Published by Senator Robert Peterson (retired) on 28 May 2012
"Foreign radicals," "money launderers," and individuals who would "take money from Al Qaeda, the Hamas or the Taliban." These are not references from an enquiry into drug cartels or terrorism, these are just a few of the choice words that have rolled carelessly off of the tongues of government ministers and Senators describing registered charities.
While the government's language is clearly inflammatory and divisive, it is not without purpose. The government's war of words' is aimed primarily at environmental charities, some of which have been active in the stakeholder review process for the proposed Keystone XL Pipeline. Changes in the C-38 Omnibus Budget Bill would render the review process essentially meaningless. By labelling environmental charities as "radical groups," the government is attempting to create a boogeyman which, they hope, will divert the public eye away from changes to environmental legislation currently steamrolling through Parliament.
According to the Canada Revenue Agency (CRA), charitable organizations are permitted to conduct political advocacy, as long as it does not exceed 10 per cent of overall activities and is non-partisan. Groups involved in the review process, even those that question the legitimacy of pipeline construction, are therefore technically within their legal purview. However, the government has also lashed out at foreign donors to environmental groups such as Tides Canada. Tides, it turns out, also finances groups as "radical" as Big Brothers and Big Sisters.
Proposed amendments to the Income Tax Act, as well as increased funding of $8-million over the next two years for the CRA, will theoretically give the CRA the tools to investigate both of these interests. But as the saying goes, a double-edged sword cuts both ways. Changes to the CRA, as well as the government's increasingly verbose choice of words are likely to have a number of unintended consequences.
During recent testimony to the House Standing Finance Committee, prominent charity lawyer, Michael Blumberg, noted that there would most likely be a chill' on charitable giving. Individuals and foundations may be worried about giving to particular organizations, while charitable organizations across all sectors, often unaware of the extent of the charity legislation, will likely be worried about properly adhering to the 10 per cent rule. At a time when charitable giving is reaching a record low, this could have a major impact on charities, particularly small and medium-sized groups that rely on a select few donors.
On the other hand, groups like the David Suzuki Foundation that have been under fire over the last few weeks, are receiving positive feedback from individuals that have not traditionally been part of the organization. The attacks have also created a common ground for the charitable sector. On June 4, 2012, some of the most prominent environmental charitable organizations will act in unity to black out their websites. This will be a response to what they see as a concerted government attack against the environment and against the charitable sector more generally.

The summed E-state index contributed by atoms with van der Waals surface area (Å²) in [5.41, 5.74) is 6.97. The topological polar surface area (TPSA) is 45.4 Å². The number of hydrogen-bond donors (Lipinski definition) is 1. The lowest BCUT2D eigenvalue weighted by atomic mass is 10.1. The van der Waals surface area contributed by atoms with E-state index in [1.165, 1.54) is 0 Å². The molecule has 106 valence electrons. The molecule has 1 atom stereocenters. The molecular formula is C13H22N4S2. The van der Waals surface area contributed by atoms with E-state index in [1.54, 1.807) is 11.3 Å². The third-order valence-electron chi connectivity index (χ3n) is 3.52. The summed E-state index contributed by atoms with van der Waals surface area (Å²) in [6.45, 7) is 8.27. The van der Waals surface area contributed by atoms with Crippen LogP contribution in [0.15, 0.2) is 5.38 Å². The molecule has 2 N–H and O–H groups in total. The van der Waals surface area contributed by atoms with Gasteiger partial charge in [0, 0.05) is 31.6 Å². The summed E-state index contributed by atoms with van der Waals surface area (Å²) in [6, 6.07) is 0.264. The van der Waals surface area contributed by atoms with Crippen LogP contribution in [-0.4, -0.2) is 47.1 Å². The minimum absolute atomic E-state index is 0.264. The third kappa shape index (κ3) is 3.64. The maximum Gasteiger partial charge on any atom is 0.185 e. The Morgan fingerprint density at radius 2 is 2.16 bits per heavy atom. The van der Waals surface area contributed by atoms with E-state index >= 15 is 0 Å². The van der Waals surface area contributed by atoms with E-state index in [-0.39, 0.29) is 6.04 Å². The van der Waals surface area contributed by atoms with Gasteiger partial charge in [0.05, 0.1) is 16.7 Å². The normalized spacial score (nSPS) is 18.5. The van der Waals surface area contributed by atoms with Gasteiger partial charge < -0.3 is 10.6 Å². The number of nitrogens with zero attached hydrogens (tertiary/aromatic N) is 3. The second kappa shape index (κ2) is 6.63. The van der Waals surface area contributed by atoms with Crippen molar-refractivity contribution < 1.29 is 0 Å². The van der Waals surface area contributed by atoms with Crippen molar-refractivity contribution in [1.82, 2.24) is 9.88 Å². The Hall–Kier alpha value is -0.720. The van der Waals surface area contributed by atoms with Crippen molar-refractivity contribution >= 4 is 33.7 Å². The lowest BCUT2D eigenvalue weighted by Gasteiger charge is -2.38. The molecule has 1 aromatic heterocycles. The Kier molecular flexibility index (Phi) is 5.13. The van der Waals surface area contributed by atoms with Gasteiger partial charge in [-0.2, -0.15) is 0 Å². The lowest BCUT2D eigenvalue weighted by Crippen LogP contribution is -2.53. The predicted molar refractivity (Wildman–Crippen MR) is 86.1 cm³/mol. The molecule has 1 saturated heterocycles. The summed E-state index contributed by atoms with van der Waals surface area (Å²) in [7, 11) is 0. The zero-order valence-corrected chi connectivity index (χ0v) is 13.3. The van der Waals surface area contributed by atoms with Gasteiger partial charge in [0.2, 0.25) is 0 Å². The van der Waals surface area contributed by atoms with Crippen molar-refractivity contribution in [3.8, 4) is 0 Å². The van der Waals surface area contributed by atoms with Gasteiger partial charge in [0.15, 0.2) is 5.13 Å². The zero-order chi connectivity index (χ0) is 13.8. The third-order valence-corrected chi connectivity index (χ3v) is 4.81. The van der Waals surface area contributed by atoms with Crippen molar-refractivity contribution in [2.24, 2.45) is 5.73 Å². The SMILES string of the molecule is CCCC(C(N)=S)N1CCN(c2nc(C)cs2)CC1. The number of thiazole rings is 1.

What was formerly a fragmented and unruly coalition of charities is now a well-oiled, well-connected, and well-motivated campaign.
Proposed changes to the CRA rules could also have a negative impact on church groups and think tanks which, arguably, conduct political activities.' Although it is hard to say what percentage of the $8-million will actually be used for investigating political activity, the CRA is an independent body and could just as easily sanction an Evangelical pastor praising government legislation, as it could a group such as the Suzuki Foundation.
While changes to the CRA may not necessarily alter the CRA's toolkit, increased awareness of the issue may increase the number of requests for audits from the average citizen and, ultimately, increase the workload of the CRA.
With toxic charitable schemes ranging around the $300-million mark for lost revenue every year, the CRA has bigger fish to fry. It is unlikely that any radical' environmental groups will face any real sanctions. Increased money for oversight will likely go towards investigating legitimate fraudulent cases and towards investigating new requests for audits. This would include requests for audits submitted by the right-of-centre group, Ethical Oil, which allegedly submitted a request for an audit of the Tides group. It would be interesting to determine how much of the taxpayers' dime will get tied up in that process.
Perhaps the government should think twice the next time it picks a fight that could end up affecting thousands of charities and the volunteers and employees which they staff. The "war of words" is coming off as sloppy, misguided and, in some cases, borderline slanderous. It is shameful that this government would risk hurting the charitable sector to score a couple of cheap political points. The only thing achieved by a smear campaign will be diverting public attention away from the work of legitimate organizations conducting legitimate philanthropy.
Liberal Saskatchewan Senator Robert Peterson retires Oct. 19, 2012 from the Senate.